Another big disappointment was how seldom the musicians and dancers really performed together. Live music enlivens dance--gives a sense of serendipity. How will the dancers and musicians respond to each other's rhythm and phrasing? But here, many of the dance numbers--"I Do," "Linguini Arms," "Captain Tenacity," "DNA"--are performed to canned, non-Bobs music. When the Bobs are onstage with ISO--in "Psycho Killer," "Temptation," "Rubber Band"--the choreography tends to be simple and obvious and is often in unison: the dancers march, skip, or mime to illustrate lyrics or tell a story. The lack of any real marriage between ISO and the Bobs made me wonder whether their union wasn't just a marketing ploy--each group doubles its audience.
ISO is descended from Momix, which descended from Pilobolus, so it wasn't surprising to see some fungal dances: dancers in strange contortions, using strange costumes and props to create shapes at once human and inhuman. But these dances were also disappointing. "Linguini Arms" looks at what would happen if two dancers wore costumes with really long, stretchy arms and legs. The answer? Not much. One of the more interesting illusions--the dancers shake their dangling sleeves so they're like flickering snakes writhing in the air--goes on for too long and to no purpose. The dancers' cat's cradle ends up being less interesting to observe than the game is to play. The "illusion" that the arm is lifting the leg by its long sock is neither interesting nor well done, and it's repeated endlessly in "Rubber Band."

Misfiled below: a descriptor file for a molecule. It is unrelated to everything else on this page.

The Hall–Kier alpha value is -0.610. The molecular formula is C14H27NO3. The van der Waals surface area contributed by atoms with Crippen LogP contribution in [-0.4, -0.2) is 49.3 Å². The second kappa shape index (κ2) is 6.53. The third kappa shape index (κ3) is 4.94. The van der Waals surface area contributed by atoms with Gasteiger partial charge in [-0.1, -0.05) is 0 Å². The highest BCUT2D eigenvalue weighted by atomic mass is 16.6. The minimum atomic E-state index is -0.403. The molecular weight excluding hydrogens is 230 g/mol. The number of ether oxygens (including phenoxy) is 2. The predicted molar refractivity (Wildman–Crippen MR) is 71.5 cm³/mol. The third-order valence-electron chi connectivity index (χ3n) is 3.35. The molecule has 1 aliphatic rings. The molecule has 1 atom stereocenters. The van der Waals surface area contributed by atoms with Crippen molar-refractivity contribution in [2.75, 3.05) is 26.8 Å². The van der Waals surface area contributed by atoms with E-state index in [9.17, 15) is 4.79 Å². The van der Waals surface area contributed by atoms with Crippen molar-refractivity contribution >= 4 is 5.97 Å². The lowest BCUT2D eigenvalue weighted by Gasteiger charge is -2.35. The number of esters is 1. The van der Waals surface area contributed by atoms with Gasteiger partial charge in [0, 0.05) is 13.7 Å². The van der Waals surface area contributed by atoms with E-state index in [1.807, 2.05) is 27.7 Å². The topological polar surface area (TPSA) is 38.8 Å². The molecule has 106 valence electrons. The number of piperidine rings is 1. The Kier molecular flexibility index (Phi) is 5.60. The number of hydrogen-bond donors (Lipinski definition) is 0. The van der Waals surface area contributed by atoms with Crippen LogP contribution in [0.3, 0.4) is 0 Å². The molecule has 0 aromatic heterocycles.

The only dance of illusion that works is "Light of a Beautiful World." Two women dancers in slings suspended by (nearly invisible) wires hover and twirl over the two men's heads--the women never touch the ground. Especially when they're hanging upside-down, with their gauzy long gowns bound around their ankles, they're like Raphaelesque angels or Victorian succubi. It's a curious, enticing, sacred and profane image, but even here some effects are carried on too long or go nowhere. The women are tossed in astounding high arcs back and forth over the men's heads--we're not used to dancers' movements being so huge, and it's great. But these arcs are repeated too many times, and they don't have the clear musical or dramatic function that something so stupendous should.
The only satisfying dance was "DNA." Ezralow and Roland's duet, to 40s-sounding music by the Hi-Lo's, is not only easy and light but genuinely surprising. I particularly liked the dance's softness--a little soft-shoe routine; slow, soft shoulder rolls forward; soft hands held dangling at waist height. Ezralow and Roland (who jointly choreographed "DNA") have a real rapport--with a slightly hostile, competitive edge that adds spice. And Ezralow is a wonderful dancer, a big, softly springy Pierrot who can surprise you with his sudden precision, his acts of will. Sure, he can roll off a log, but he can also stop on a dime.
I left this concert thinking, What a shame. What a waste. The Bobs' limpid singing is a pleasure, but there's no chemistry in the ISO-Bobs combination. Someone needs to give ISO some direction. Then ISO and the Bobs performing together might be something to see.